BUFFALO, N.Y. (WKBW) — A $519 million recommended budget is Buffalo Mayor Byron Brown's fiscal roadmap for life post-pandemic. He announced the budget over Facebook live Friday afternoon. Buffalo’s mayor calling the 2020-2021 fiscal budget “the most difficult” of his administration.
“We have built a plan for recovery. We’ve built a plan for resilience. And we’ve built a plan to resume,” Mayor Brown said on a call with reporters after his presentation.
The budget covers everything from COVID-19 expenses to maintaining the workforce. All exempt city employees who were set to receive a 2% raise, will not in this budget while salaries for elected officials remain the same. As for Buffalo City Schools, Brown said there is no new funding in the recommended budget.
Brown said the city’s current fiscal year is looking at a $15,000,000 deficit due to the virus. Pre-pandemic the city was thought to end the year with a five to six million dollar surplus.
“Now is not the time to back away from building a more just city. Now we are facing a fiscal emergency that was brought on by a public health crisis,” Brown said during his budget presentation.
The mayor hit home three main fixtures of his budget:
1) The work from home initiative set to reduce city hall’s carbon footprint by 40%. It is expected to prepare the city better for future emergencies and eventually save money from the bottom line
2) Freezing the city’s tax levy to cut tax rates . This means city residents would see the same or lower property taxes as last year. While this would provide relief to residents the mayor is also hoping discretionary income is spent pumping money back into the local economy.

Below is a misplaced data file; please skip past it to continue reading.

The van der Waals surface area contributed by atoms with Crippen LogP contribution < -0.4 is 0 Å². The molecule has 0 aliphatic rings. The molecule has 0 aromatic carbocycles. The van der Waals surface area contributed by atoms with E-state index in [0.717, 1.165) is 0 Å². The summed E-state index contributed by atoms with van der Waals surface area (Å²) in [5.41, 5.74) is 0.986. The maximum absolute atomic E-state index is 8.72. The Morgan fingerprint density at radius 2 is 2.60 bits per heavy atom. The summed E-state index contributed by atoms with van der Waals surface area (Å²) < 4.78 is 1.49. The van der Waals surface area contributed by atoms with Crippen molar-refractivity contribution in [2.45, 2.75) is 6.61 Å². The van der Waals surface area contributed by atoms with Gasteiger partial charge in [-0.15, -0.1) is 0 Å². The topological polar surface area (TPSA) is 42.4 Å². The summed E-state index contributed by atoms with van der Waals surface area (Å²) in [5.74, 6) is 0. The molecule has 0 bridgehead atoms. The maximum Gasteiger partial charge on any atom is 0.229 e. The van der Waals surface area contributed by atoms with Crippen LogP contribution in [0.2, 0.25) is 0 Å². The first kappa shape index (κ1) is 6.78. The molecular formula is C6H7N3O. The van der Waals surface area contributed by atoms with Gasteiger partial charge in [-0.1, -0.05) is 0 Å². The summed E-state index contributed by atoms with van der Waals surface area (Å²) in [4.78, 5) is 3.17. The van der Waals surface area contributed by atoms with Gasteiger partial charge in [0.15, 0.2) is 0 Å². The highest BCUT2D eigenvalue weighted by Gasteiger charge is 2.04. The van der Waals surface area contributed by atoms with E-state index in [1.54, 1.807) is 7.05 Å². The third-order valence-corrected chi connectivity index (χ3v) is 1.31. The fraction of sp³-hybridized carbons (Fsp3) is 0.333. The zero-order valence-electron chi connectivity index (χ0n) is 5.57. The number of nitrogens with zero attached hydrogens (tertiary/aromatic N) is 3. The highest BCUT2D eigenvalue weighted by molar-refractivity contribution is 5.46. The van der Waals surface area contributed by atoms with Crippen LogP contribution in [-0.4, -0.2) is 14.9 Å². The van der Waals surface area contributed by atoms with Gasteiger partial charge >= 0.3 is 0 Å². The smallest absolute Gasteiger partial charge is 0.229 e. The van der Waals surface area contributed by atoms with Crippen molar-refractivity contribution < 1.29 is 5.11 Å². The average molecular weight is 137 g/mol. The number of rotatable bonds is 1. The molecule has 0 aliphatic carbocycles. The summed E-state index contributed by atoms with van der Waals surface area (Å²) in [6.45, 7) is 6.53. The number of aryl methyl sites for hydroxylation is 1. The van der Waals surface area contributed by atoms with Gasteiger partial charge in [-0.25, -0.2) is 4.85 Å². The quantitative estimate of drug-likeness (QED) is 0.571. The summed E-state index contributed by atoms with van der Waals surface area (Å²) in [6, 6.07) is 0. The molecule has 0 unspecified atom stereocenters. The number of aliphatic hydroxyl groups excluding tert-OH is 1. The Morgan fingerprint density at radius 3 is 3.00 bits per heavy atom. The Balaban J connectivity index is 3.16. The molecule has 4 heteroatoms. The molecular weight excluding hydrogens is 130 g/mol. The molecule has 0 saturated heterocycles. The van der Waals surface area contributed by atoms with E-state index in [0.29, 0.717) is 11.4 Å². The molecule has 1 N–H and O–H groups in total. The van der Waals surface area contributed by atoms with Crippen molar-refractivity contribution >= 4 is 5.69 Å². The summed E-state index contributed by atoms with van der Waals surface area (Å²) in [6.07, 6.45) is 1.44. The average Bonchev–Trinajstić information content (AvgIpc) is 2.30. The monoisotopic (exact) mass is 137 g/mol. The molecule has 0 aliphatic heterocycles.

3) Employing the mayor’s summer youth program to help encourage residents to continue completing the Census.
“Also making other expenditures that will help the city be more resilient against future disasters,” Brown said.
The recommended budget comes just days after the city’s fiscal watchdog warned of a more than $35 million deficit as year-to-date expenses far outspend revenues through the pandemic.
Brown’s budget hinges on receiving $65 million in federal relief dollars. A plan, though, hasn’t even passed in Washington. The mayor said congressional leaders assure him one is coming and that’s why the anticipated money is included in his budget rather than using the almost $40 million in rainy day funds or making drastic cuts to the workforce.
“Treating the revenue shortfalls like a permanent condition will only add to the economic pain we are all experiencing,” Brown said.
If that money is either delayed or doesn’t materialize, Brown said that’s when the city turns to borrowing or has to make tough decisions including furloughing employees and raising taxes.
A budget hearing for all city departments is set for Tuesday with a public hearing on Wednesday. Both will be broadcast live on Facebook.